During the past century, archaeologists have pieced together a clearer picture of how humans evolved over the past five million years. They have studied such issues as why we switched from knuckle-walking to running upright and when we began using language and tools. However, what has not been fully appreciated until now is that over millions of years evolutionary changes gradually forced our ancestral mothers to deliver babies who were more and more immature. I believe that eventually, prehistoric human mothers had to evict their newborns three months early because their brains got so big!
In the very distant past, our ancestors likely had tiny-headed babies who didn’t need to be evicted early from the womb. However, a few million years ago, our babies began going down a new branch of the evolutionary tree—the branch of supersmart people with big-brained babies. Pregnant mothers began stuffing new talents into their unborn babies’ brains, filling them up like Christmas stockings. Eventually, their heads must have gotten so large that they began to get stuck during birth.
Perhaps that would have ended the evolution of our big brains, but four adaptations occurred that allowed our babies’ brains to continue growing:
1. Our fetuses began to develop no-frills brains, containing only the most basic reflexes and skills needed to survive after birth (like sucking, pooping, and keeping the heart beating).
2. An ultrasleek head design slowly evolved to keep the big brain from getting wedged in the birth canal. On the outside it had slippery skin, squishable ears, and a tiny chin and nose. On the inside it had a compressible brain and a soft skull that could elongate and form itself into a narrower, easier to deliver cone shape.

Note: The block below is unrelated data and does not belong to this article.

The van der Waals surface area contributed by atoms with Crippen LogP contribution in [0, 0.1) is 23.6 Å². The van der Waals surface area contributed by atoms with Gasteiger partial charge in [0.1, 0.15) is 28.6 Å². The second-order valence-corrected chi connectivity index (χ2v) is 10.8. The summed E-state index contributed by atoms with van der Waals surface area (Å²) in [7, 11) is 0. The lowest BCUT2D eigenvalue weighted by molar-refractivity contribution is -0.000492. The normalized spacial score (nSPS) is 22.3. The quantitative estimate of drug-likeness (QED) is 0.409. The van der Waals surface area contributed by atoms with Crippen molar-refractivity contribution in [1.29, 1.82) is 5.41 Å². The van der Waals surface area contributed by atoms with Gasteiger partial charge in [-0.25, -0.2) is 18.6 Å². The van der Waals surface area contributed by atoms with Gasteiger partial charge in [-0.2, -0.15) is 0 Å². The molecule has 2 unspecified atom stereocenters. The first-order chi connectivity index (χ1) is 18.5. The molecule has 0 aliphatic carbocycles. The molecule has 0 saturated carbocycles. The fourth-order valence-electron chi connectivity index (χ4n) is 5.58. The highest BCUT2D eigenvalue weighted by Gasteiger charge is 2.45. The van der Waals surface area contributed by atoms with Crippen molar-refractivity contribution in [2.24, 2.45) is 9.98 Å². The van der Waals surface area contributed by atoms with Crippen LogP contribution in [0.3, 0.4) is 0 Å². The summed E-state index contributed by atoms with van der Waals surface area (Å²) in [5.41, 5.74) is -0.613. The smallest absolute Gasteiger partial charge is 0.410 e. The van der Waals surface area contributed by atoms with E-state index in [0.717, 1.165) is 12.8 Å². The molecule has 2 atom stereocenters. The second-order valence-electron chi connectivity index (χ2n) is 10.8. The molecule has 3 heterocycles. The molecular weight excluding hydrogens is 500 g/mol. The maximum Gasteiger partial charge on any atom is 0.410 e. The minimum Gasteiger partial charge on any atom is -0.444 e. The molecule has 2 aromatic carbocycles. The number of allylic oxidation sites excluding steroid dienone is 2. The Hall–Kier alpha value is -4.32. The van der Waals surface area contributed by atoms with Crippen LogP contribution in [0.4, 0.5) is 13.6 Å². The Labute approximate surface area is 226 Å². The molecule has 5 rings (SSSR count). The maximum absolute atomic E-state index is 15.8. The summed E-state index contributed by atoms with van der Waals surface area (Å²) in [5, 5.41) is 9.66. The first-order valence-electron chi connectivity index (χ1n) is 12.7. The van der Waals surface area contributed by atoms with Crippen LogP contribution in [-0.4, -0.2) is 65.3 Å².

3. Their big heads began to rotate as they exited the womb. (You’ve probably noticed it’s easier to get a tight cork out of a bottle if you twist it as you pull it out.)
These three modifications helped tremendously. However, the crowning change that allowed the continued growth of our babies’ brains was the fourth change—“eviction.”
4. I believe that over hundreds of thousands of years, big-brained babies were less likely to get stuck in the birth canal—and more likely to survive—if they were born a little prematurely. In other words, if they were evicted.
Today, mothers give birth to their babies about three months before they’re fully mature in order to guarantee a safe delivery.
However, as any mother can tell you, even with all these adaptations, giving birth is still a very tight squeeze. At eleven and a half centimeters across, our fetuses’ heads have to compress quite a bit to get pushed through a ten centimeter, fully dilated cervix. No wonder midwives call the cervix at delivery the “ring of fire”!
Childbirth has always been a hazardous business occasionally putting both children and mothers in mortal peril. That’s why, through the ages, many societies have honored childbirth as a heroic act. The Aztecs believed women who died giving birth entered the highest level of heaven, alongside courageous warriors who lost their lives in battle.
Imagine giving birth to a baby half the height or weight of an adult. Of course, a three-foot-long, eighty-pound newborn would be ridiculous. Now imagine giving birth to a baby with a head half the size of an adult’s. That sounds even more absurd, but the fact is that such a head would be small for a new baby. At birth, our babies’ noggins are almost two-thirds as big around as an adult head. (Ouch!)
Early eviction lessened that risk and was made possible by the ability of prehistoric parents to protect their immature babies. Thanks to their upright posture and highly developed manual dexterity, early humans could walk while carrying their infants to keep them warm and cuddled. And our ancestors used their hands for more than holding. They created warm clothing and slinglike carriers that mimicked the security of the womb.
The hard work of imitating the uterus was the price our Stone Age relatives accepted in exchange for having safer early deliveries. However, in recent centuries, many parents have tried to wiggle out of this commitment to their babies.
They still wanted their babies to have big smart brains and be born early, but they didn’t want to feed them so frequently or carry them around all day. Some misguided experts even insisted that newborns should be expected to sleep through the night and calm their own crying. Like kangaroos refusing their babies’ entrance to the pouch, parents who subscribed to these theories denied what mothers and fathers for hundreds of thousands of years had promised to give their new infants.